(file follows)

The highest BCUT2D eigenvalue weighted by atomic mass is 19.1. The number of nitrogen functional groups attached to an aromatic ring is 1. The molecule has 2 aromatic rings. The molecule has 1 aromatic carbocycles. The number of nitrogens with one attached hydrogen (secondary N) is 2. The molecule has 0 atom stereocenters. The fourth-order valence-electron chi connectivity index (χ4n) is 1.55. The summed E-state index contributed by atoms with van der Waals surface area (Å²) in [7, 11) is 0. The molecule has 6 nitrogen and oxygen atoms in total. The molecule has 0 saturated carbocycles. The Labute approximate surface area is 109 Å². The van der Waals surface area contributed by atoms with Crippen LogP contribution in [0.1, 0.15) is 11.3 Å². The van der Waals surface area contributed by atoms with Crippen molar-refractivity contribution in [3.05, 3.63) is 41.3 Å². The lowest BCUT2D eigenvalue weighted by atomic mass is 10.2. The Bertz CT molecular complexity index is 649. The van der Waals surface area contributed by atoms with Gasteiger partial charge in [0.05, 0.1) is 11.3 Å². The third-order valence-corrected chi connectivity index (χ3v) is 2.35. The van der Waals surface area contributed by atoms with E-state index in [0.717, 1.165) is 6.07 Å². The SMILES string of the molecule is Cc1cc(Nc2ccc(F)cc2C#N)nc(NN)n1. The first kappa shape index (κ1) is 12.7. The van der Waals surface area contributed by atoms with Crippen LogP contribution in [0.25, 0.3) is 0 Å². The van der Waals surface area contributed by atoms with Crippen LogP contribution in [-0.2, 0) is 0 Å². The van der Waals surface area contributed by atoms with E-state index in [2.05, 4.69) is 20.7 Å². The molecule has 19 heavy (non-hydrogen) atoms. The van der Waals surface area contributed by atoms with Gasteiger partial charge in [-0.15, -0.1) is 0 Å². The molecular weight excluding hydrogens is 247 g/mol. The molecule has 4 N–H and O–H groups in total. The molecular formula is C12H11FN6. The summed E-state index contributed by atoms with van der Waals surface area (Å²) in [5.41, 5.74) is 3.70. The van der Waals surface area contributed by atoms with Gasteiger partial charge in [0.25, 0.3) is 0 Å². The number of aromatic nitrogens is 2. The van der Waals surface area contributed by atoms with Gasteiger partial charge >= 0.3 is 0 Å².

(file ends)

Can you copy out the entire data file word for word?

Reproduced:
The highest BCUT2D eigenvalue weighted by atomic mass is 19.1. The number of nitrogen functional groups attached to an aromatic ring is 1. The molecule has 2 aromatic rings. The molecule has 1 aromatic carbocycles. The number of nitrogens with one attached hydrogen (secondary N) is 2. The molecule has 0 atom stereocenters. The fourth-order valence-electron chi connectivity index (χ4n) is 1.55. The summed E-state index contributed by atoms with van der Waals surface area (Å²) in [7, 11) is 0. The molecule has 6 nitrogen and oxygen atoms in total. The molecule has 0 saturated carbocycles. The Labute approximate surface area is 109 Å². The van der Waals surface area contributed by atoms with Crippen LogP contribution in [0.1, 0.15) is 11.3 Å². The van der Waals surface area contributed by atoms with Crippen molar-refractivity contribution in [3.05, 3.63) is 41.3 Å². The lowest BCUT2D eigenvalue weighted by atomic mass is 10.2. The Bertz CT molecular complexity index is 649. The van der Waals surface area contributed by atoms with Gasteiger partial charge in [0.05, 0.1) is 11.3 Å². The third-order valence-corrected chi connectivity index (χ3v) is 2.35. The van der Waals surface area contributed by atoms with E-state index in [0.717, 1.165) is 6.07 Å². The SMILES string of the molecule is Cc1cc(Nc2ccc(F)cc2C#N)nc(NN)n1. The first kappa shape index (κ1) is 12.7. The van der Waals surface area contributed by atoms with Crippen LogP contribution in [0.25, 0.3) is 0 Å². The van der Waals surface area contributed by atoms with Crippen LogP contribution in [-0.2, 0) is 0 Å². The van der Waals surface area contributed by atoms with E-state index in [2.05, 4.69) is 20.7 Å². The molecule has 19 heavy (non-hydrogen) atoms. The van der Waals surface area contributed by atoms with Gasteiger partial charge in [-0.15, -0.1) is 0 Å². The molecular weight excluding hydrogens is 247 g/mol. The molecule has 4 N–H and O–H groups in total. The molecular formula is C12H11FN6. The summed E-state index contributed by atoms with van der Waals surface area (Å²) in [5.41, 5.74) is 3.70. The van der Waals surface area contributed by atoms with Gasteiger partial charge in [0.25, 0.3) is 0 Å². The number of aromatic nitrogens is 2. The van der Waals surface area contributed by atoms with Gasteiger partial charge >= 0.3 is 0 Å².